No apologies needed: When refusing to ‘stick to sports’ pays off

Bubba Wallace (photo from @BubbaWallace/Twitter)

By MIKE HERNDON

Sports is entertainment, a welcome distraction from our everyday lives, however stressful or insane or mind-numbingly humdrum they may be. We enjoy sports as an escape.

Many of us get irritated when those whose job it is to entertain us choose to share a political or societal opinion. What was supposed to be our escape and dragged us back to reality, has forced us to think. That’s why we so often hear the phrase “stick to sports.”

But athletes and entertainers are humans just like we are and have just as much right as anybody else to share their opinions. If they have a bigger megaphone than the rest of us, that’s because we handed it to them with our fandom.

Sometimes, that megaphone can lead to change.

Within the last few weeks, stands taken by two athletes have led to changes that have been so long in coming that some thought they might never happen.

Bubba Wallace, the only black driver in NASCAR’s premier circuit, called for stock car racing’s governing body to disassociate itself with a symbol many of its fans have long held dear – the Confederate battle flag. Later Kylin Hill, a running back at Mississippi State University, threatened to sit out the season unless Mississippi changed its state flag – the last in the nation to incorporate the battle flag.

And look what happened. NASCAR banned the Confederate flag from being displayed at its events. Mississippi’s state government, moved to act not by only Hill’s stand but by threats from the SEC and NCAA to pull championship events from the state, has voted to change its flag after decades of resistance to the idea.

So much for shutting up and dribbling.

It is easy, now that these changes have been decided upon, to forget the courage it took Wallace and Hill to make these stands. They live and work in areas that have held tightly to the battle flag as a symbol of Southern heritage, ignoring the hateful connotations it carries for African Americans, whose ancestors were enslaved under that flag. Such change doesn’t come easy.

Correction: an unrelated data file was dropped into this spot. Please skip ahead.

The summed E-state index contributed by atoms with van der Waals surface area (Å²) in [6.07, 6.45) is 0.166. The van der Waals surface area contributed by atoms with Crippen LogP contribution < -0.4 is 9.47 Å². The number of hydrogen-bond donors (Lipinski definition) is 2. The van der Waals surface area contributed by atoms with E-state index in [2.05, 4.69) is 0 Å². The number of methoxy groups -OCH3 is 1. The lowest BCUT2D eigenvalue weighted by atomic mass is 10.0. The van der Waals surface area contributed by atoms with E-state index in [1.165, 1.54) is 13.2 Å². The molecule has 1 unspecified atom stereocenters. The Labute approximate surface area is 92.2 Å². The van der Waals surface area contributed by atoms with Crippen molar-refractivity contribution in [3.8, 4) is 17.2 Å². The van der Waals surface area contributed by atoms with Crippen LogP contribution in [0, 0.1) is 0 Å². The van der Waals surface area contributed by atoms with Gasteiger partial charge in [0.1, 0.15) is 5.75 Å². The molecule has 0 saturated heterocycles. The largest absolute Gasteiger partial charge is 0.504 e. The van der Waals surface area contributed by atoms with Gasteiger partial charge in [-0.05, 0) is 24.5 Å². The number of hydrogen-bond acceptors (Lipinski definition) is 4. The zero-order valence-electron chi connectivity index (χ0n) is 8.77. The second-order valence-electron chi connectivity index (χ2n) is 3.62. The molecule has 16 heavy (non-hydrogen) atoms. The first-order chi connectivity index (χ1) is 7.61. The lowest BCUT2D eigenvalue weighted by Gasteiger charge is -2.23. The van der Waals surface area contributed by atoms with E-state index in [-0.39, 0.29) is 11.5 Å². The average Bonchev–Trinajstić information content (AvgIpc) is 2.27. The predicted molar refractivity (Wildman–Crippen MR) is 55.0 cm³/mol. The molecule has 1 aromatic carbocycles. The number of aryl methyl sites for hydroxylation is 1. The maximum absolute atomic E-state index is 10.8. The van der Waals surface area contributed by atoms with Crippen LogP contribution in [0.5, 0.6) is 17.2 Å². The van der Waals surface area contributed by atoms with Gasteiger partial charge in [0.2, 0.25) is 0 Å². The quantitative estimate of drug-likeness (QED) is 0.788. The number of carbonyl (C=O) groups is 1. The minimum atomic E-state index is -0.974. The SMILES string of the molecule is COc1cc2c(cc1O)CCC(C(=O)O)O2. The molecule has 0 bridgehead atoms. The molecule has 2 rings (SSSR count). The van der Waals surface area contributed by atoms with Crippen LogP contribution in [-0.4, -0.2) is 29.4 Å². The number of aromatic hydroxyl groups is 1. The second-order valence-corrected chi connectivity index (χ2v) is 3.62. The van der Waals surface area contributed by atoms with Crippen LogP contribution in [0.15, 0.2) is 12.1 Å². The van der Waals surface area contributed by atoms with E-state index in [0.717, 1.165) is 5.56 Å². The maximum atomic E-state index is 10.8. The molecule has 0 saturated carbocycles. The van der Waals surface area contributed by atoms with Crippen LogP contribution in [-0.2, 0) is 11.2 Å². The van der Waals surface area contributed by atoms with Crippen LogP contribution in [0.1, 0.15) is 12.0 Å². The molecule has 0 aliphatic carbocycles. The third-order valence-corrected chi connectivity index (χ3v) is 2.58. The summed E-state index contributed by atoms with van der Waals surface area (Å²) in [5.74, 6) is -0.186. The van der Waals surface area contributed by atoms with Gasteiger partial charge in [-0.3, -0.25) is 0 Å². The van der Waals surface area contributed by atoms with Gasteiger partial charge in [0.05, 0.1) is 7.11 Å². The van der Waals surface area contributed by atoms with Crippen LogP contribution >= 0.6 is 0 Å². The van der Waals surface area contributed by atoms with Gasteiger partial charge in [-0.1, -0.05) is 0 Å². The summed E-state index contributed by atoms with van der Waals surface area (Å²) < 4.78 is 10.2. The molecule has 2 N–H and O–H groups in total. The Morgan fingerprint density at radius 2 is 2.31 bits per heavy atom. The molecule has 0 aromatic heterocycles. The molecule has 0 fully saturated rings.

Wallace, in particular, may always have to hear allegedly grown-ass men referring to him as “Bubba Smollett” (see: Jussie) after a rope fashioned like a noose was found in his garage stall in Talladega and later found to be a garage door pull. An investigation determined the rope had been there since last fall and was not a statement directed at Wallace.

Never mind that it was a member of Wallace’s team – not Wallace – that reported it to NASCAR. And never mind that the rope was, in fact, tied like a noose, as a photo later released by NASCAR clearly shows. It should have been a relief that it wasn’t directed at Wallace; instead, some found it an occasion to direct their own hate at him.

I know it’s 2020 and everything has to be a conspiracy now, but here’s your reminder that this was not a “hoax” and neither Wallace nor his team have anything for which to apologize:

Even with the actions taken by Wallace and Hill, these changes wouldn’t likely have come without the outcry following the murder of George Floyd at the hands of a now-fired and charged police officer in Minneapolis. In addition to the battle flag, many Confederate monuments are being removed and changes are under consideration for some buildings named for Confederates or segregationists.

Some complain that this amounts to “erasing” history, as though the removal of a chunk of stone or the alteration of a piece of cloth is some magic eraser that wipes away years and decades. Do we think they’ll stop teaching about the Civil War in school? Do we honestly think slavery and the lengths the South went to protect it will ever be forgotten?

There is a place for history, and that place is a museum.

Have protestors gone too far in some cases? Certainly. When demonstrations devolve into looting and destruction, they defeat their own purpose. The concept of “defunding” the police is either spectacularly misnamed or spectacularly unwise. And I’m not sure what Ulysses S. Grant ever did to draw their ire in San Francisco, aside from being a mediocre president.

But why were there ever statues erected in honor of Nathan Bedford Forrest? What was it about Jefferson Davis and Robert E. Lee that we felt was worthy of celebration and honor?

When I was a kid growing up in Alabama, I thought the rebel flag just symbolized that you were from the South. But I learned differently and abandoned that idea. And frankly, I can’t understand why so many people seem to find that process so unfathomable, why so many so adamantly refuse to learn and grow.

America’s problem isn’t losing history. It’s that we hold on too tightly to it. It’s time to let go of some of it and start figuring out what our future should look like.

Sports is entertainment, but it’s also apparently going to be part of that process. If that’s what it takes to move us forward, I’m glad these athletes didn’t “stick to sports.”



Categories: College football, Mystery Punch

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